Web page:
Columbia Early College High School celebrates Class Of 2021
Not even days of rain could stop Columbia Early College High School from celebrating the Class of 2021. The saturation of the high school’s football field forced the school to move the in-person graduation to the Tyrrell County 4H Center. The dual enrollment program is a collaboration between Columbia High School and Beaufort County Community College (BCCC). The school presented 42 students with high school diplomas, four of whom received associate's degrees through BCCC.
Dr. James Jones Jr. delivered the graduation address, and students received their diplomas from Superintendent Oliver Holley and Principal William Ziegler. Students who also earned degrees through BCCC had participated in a larger ceremony with graduates from the college and other early college high school students on May 13. The BCCC graduates are headed off to four-year universities, with three of them headed to East Carolina University for nursing and one headed to Meredith College for psychology.
Graduates were recognized for different achievements at the ceremony. Those wearing black robes had completed an associate’s degree. Caylee Armstrong, Maura Peaden, Sarai Santibanez-Castaneda, and Catie Spruill all received degrees through BCCC. Three quarters of the Class of 2021 took at least one course through BCCC, free credits that will transfer to a university or a community college. Some students will stay for a fifth year with the opportunity to complete an associate’s degree or to take more college courses.
Caylee Armstrong earned an Associate in Arts, and she plans to attend ECU to study nursing.
Catie Spruill earned an Associate in Science and will attend Meredith College to study psychology.
Maura Peaden earned an Associate in Science and an Associate in Arts. Peaden received the President’s Award for Academic Excellence, and she was the Class of 2021's valedictorian. She now heads to ECU to study nursing. In her acceptance speech, she talked about being new to the tight-knit community and then challenges of taking college and high school classes only to then have to do so during a pandemic.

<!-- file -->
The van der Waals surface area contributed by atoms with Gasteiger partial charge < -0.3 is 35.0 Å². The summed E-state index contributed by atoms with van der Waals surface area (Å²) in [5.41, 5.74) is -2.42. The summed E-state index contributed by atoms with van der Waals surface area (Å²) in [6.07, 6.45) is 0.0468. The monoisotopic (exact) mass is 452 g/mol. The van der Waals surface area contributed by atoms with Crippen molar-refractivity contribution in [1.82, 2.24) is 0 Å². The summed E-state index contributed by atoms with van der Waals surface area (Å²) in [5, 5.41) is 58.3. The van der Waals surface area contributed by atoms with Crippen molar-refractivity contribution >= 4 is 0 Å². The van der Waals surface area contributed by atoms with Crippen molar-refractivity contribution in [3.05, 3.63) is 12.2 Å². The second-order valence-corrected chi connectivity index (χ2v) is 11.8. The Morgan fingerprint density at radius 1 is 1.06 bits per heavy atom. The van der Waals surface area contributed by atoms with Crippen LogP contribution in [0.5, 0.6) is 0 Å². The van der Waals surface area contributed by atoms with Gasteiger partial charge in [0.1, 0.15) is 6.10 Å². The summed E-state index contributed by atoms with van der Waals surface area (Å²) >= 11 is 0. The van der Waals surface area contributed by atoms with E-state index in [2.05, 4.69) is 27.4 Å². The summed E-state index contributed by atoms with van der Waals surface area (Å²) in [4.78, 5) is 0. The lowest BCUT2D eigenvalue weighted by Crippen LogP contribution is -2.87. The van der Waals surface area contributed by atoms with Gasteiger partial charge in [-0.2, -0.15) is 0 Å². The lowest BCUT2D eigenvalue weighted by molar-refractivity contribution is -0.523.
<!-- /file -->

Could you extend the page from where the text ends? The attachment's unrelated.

Sarai Santibanez-Castaneda earned an Associate in Science and plans to attend ECU for nursing. She received the President’s Award for Education Excellence. During her acceptance speech, she shared the upheavals of her last year. She was chronically ill, and her doctors diagnosed her with cancer. She is currently still being monitored, but she said that she was cancer-free.
Honors graduates included Jacob Fauth, Brent Hassell, Maura Peaden, Sarai Santibanez-Castaneda, and Catie Spruill.
Dual-enrollment students are a large part of the community college landscape. BCCC also partners with Beaufort County Early College High School, Washington County Early College High School and Mattamuskeet Early College High School and qualified students from all area high schools can take free college classes through Career and College Promise.
Early college high school students go to high school classes for their first two years, later transitioning to taking college classes just like any other college students, sometimes online or through broadcast classes. Columbia Early College High School gives students the option to graduate high school after four years or stay for a fifth year to take free college classes with the opportunity to leave with a high school diploma and an associate’s degree.
Through the Beaufort Promise, BCCC is covering all tuition and fees for students through Spring 2023. The Class of 2021 is encouraged to use the program to finish or start an associate’s degree through BCCC.